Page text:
Southeast Missouri State University president pleased with tuition freeze proposal

Wednesday, January 21, 2009

Southeast Missouri State University President Dr. Ken Dobbins is applauding Governor Jay Nixon's plan not to raise tuition in higher education.

The announcement was made Wednesday afternoon at the University of Missouri in Columbia. Nixon has proposed a plan to ask public universities not to raise tuition rates if the state legislatures spares them from budget cuts.

The move would save Southeast from cutting $6.7 million to $11.1 million in its general revenue operations appropriation of $44.6 million. Southeast could be saved from possible cuts in faculty and staff positions, scholarship money and improvements in technology.

"We appreciate that the governor is saying that higher education and making it affordable for students is important," Dobbins said. "Higher education is a driving force in the economy.

"And to jump-start the economy we have to have qualified employees who will then attract other businesses," he said. "Not only do students put in over a million dollars into the local economy each school year but our graduates have degrees that industries are looking for. "Southeast is an economic driving force for Cape Girardeau and the business community in general."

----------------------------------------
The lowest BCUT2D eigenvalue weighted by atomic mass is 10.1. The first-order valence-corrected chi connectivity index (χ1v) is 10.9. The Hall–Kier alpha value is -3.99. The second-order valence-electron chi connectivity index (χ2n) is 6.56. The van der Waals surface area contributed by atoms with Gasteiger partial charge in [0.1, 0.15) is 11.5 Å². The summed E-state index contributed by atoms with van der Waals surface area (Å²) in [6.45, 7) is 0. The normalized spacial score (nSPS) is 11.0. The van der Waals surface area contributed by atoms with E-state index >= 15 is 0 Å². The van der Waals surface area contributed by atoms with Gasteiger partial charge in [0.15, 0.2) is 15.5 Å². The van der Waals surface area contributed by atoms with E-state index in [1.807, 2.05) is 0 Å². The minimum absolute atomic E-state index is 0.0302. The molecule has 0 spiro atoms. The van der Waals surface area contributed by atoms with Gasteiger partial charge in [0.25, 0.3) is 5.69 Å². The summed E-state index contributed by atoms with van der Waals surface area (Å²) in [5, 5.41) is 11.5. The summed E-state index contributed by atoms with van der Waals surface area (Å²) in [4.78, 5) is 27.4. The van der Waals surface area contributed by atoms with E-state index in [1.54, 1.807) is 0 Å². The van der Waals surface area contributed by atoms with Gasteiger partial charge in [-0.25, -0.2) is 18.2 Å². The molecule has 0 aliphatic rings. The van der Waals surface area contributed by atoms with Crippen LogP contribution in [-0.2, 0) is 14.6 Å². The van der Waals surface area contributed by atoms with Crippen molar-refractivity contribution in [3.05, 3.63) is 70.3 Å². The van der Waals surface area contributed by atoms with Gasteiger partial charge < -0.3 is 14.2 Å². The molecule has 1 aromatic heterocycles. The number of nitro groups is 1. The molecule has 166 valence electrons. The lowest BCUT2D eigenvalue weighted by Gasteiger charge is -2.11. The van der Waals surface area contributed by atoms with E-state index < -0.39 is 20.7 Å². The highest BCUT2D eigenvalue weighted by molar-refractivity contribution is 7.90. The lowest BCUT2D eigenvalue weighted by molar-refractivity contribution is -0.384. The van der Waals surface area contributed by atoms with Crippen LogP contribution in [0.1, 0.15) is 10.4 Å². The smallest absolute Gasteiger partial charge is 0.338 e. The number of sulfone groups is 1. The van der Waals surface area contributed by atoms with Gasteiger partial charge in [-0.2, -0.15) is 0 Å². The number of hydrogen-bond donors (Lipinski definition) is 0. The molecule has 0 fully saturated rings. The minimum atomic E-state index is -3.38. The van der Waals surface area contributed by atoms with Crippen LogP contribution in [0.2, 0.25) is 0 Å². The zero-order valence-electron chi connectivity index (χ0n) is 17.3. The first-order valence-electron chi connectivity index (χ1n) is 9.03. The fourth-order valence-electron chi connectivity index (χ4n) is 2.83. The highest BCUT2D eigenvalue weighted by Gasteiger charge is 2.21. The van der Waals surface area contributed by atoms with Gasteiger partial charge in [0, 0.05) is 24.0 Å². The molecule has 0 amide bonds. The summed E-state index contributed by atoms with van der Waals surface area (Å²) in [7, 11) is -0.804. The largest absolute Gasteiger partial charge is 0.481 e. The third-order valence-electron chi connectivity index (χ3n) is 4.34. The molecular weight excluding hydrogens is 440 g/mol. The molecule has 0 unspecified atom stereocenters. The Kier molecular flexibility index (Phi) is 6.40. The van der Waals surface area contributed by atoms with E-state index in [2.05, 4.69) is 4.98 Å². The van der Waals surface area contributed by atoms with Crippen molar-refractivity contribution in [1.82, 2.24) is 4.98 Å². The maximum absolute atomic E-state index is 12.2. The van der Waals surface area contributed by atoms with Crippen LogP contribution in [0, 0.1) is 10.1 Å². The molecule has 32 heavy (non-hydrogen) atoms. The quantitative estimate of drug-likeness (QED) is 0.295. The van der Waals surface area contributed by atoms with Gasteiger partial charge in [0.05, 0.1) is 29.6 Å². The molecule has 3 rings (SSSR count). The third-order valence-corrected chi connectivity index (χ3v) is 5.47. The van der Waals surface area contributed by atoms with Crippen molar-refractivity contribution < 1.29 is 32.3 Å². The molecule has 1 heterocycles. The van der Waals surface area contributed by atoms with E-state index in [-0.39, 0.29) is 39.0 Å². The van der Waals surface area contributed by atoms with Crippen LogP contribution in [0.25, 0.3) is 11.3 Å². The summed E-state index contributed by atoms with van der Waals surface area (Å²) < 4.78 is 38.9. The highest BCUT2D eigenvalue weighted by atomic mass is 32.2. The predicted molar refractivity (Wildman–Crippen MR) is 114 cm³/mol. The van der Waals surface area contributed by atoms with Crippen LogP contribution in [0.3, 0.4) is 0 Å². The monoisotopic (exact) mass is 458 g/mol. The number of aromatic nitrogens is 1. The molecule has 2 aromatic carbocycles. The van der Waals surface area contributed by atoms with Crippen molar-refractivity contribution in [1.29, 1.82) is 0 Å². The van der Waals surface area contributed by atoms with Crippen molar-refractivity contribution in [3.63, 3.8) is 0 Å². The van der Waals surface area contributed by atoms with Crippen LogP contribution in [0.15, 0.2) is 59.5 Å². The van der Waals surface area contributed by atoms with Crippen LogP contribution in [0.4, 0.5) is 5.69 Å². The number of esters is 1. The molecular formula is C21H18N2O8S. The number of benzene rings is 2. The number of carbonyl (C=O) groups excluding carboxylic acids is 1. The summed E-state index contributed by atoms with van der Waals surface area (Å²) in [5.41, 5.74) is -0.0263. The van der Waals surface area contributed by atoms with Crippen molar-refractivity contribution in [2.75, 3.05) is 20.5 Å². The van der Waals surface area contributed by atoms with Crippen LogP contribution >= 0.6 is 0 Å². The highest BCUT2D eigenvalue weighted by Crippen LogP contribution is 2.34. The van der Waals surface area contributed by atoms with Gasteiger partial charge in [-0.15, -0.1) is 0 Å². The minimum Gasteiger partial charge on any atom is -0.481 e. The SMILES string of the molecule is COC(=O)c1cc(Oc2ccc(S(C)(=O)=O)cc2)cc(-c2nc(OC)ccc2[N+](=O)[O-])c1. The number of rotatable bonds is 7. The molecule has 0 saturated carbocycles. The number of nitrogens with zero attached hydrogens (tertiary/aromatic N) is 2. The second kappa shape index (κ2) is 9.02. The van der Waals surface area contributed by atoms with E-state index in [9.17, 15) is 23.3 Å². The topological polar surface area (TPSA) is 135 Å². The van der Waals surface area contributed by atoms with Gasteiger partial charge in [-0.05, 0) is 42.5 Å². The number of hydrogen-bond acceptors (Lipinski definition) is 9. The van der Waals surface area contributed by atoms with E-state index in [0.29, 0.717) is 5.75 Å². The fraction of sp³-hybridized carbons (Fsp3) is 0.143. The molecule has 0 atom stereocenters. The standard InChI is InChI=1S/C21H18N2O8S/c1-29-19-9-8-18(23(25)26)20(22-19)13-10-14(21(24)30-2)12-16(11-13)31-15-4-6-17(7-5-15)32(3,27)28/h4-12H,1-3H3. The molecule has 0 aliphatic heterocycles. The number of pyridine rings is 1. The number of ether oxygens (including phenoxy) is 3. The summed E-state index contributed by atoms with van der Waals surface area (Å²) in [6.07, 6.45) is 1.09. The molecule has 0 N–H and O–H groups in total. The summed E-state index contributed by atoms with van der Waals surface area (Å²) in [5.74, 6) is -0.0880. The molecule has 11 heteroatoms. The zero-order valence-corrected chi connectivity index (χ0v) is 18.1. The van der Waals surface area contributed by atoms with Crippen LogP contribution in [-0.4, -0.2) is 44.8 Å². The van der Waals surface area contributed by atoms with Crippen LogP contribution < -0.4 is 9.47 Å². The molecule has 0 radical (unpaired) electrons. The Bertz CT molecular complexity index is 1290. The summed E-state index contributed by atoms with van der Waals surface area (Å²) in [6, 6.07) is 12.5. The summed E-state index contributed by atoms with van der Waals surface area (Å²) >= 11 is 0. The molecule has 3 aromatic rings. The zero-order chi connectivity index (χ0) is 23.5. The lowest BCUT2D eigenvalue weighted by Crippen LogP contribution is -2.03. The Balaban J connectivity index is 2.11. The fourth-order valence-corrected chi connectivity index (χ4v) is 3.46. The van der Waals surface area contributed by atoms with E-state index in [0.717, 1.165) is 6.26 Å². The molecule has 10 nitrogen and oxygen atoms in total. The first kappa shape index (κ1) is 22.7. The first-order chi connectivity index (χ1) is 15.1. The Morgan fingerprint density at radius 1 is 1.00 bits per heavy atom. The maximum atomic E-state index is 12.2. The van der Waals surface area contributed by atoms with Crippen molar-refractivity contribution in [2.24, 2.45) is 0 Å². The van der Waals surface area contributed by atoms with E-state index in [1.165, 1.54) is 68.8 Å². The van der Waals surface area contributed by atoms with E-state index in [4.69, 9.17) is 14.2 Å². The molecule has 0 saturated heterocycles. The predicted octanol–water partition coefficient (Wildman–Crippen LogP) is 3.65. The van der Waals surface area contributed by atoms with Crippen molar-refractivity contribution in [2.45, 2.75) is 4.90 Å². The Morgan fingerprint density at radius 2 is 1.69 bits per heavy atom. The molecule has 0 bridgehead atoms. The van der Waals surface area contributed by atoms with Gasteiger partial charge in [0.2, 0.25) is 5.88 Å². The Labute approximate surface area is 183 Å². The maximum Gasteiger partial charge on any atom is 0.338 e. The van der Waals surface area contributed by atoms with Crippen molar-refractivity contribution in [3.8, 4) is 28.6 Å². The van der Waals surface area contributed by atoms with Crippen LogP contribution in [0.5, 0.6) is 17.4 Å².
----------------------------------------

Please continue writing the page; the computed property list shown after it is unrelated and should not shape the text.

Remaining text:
Dobbins said affordability is a reason why many students choose Southeast. He cited a survey completed by between 1,200 and 1,300 incoming freshman last week. Sixty-five percent of respondents said they picked the university because they believe Southeast is an affordable option. Fifty-three percent chose Southeast for its academic programs.

Southeast's tuition is currently about $184 per credit hour for an in-state student, compared to about $176 per credit hour for the 2007-2008 academic year.

The University of Missouri-Columbia charges about $245 per credit hour, the University of Missouri-Kansas City is $246 per credit hour, Missouri State University is $186 per credit hour and Harris-Stowe is $164 per credit hour.

Respond to this story

Posting a comment requires free registration: